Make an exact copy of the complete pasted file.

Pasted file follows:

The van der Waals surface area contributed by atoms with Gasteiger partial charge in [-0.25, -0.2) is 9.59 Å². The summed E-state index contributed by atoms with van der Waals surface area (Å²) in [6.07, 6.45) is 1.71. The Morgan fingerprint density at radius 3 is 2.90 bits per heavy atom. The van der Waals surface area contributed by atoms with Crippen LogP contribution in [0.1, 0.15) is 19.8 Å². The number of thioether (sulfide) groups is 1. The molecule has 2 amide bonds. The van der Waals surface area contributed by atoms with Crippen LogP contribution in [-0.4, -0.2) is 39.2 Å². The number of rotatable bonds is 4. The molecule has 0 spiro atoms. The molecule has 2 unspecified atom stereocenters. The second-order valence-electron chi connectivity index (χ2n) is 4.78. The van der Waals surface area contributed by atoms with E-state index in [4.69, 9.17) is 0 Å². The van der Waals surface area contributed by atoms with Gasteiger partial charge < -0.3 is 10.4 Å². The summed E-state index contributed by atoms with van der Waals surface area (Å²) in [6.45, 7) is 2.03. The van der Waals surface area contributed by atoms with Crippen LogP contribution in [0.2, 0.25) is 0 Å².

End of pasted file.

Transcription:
The van der Waals surface area contributed by atoms with Gasteiger partial charge in [-0.25, -0.2) is 9.59 Å². The summed E-state index contributed by atoms with van der Waals surface area (Å²) in [6.07, 6.45) is 1.71. The Morgan fingerprint density at radius 3 is 2.90 bits per heavy atom. The van der Waals surface area contributed by atoms with Crippen LogP contribution in [0.1, 0.15) is 19.8 Å². The number of thioether (sulfide) groups is 1. The molecule has 2 amide bonds. The van der Waals surface area contributed by atoms with Crippen LogP contribution in [-0.4, -0.2) is 39.2 Å². The number of rotatable bonds is 4. The molecule has 0 spiro atoms. The molecule has 2 unspecified atom stereocenters. The second-order valence-electron chi connectivity index (χ2n) is 4.78. The van der Waals surface area contributed by atoms with E-state index in [4.69, 9.17) is 0 Å². The van der Waals surface area contributed by atoms with Gasteiger partial charge < -0.3 is 10.4 Å². The summed E-state index contributed by atoms with van der Waals surface area (Å²) in [6.45, 7) is 2.03. The van der Waals surface area contributed by atoms with Crippen LogP contribution in [0.2, 0.25) is 0 Å².